Small town shaken after first deadly house fire in 40 years kills two children, adult

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ORANGEVILLE, Ill. (WTVO) — Three people are dead, including two kids after a fire broke out in an Orangeville house. It happened at a home on Main Street around 3:00 a.m.

Fire crews found heavy smoke and fire coming from the front of the house when they arrived. A 4-year-old, an 11-year-old, and a 40-year-old were all found dead inside.

Investigators say they are still looking into what started the fire.

Firefighters on the scene say the tragedy that happened will leave lasting effects on the tight-knit-community. They tell us they haven’t responded to a fatal fire like this one in decades.

“Everything happened so fast. There are so many things going on all at once,” said Orangeville Assistant Fire Chief Kerry Dinges.

Assistant Chief Dinges says the front of the house was already fully engulfed in flames when the first crews arrived on scene.

“We started out behind the 8 ball right away, so you just do catch up as quick as you can,” Assistant Chief Dinges added.

“We started an aggressive attack of the fire, located three victims that unfortunately were deceased,” said Orangeville Fire Chief Pat Widolff.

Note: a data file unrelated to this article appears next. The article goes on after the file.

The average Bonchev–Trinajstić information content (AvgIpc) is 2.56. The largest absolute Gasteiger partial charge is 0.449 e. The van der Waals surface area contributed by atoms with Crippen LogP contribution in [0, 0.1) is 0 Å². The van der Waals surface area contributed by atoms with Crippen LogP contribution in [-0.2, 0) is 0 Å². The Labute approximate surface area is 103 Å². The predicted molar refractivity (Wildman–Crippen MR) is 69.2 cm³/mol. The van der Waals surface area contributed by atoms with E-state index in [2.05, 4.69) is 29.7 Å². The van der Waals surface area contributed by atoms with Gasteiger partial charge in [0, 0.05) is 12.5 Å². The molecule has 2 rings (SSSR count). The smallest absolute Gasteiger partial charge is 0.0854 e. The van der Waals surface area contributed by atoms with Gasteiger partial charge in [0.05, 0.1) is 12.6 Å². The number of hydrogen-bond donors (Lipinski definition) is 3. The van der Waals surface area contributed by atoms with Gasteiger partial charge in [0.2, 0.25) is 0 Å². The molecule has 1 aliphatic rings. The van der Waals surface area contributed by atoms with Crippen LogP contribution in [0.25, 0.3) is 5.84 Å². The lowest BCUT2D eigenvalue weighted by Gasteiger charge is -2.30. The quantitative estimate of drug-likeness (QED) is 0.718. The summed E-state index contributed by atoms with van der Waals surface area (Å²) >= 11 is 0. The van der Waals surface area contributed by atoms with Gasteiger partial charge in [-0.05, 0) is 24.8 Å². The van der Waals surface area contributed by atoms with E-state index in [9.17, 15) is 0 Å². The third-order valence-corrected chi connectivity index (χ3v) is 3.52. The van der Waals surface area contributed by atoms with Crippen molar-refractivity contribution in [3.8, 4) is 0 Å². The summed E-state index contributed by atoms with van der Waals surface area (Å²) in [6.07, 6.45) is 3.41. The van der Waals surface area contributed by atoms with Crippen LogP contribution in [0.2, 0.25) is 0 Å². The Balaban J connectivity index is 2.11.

Dinges says tragedies like these don’t happen very often in Orangeville.

“The last fatality we had was nearly 40 years ago, and I’m the firefighter who pulled that person out of the house. So it’s been a long time since we’ve had to deal with this,” the assistant chief said.

According to Dinges, grief counselors are already on hand at schools in town to help support kids and other community members. The longtime volunteer firefighter admits it was tough for him to keep his emotions in check, even while trying to battle the blaze.

“You try to suppress as much of that as you can coming in because you need to keep an open vision, and that can be challenging that you don’t have tunnel vision,” Asst. Chief Dinges said. “I’m more emotional now than I was then. You try to tend to business as much as you possibly can. Now it’s after the fact, and the adrenaline’s starting to wear off.”

Dinges expects the tragedy will be hard to process for the tight-knit community

“We’ll come back. It’s going to take a little bit, as it should. This is not something you should get over in a moment,” Asst. Chief Dinges said.

Investigators say it doesn’t appear foul play was involved but the fire is still under investigation by the state fire marshal.

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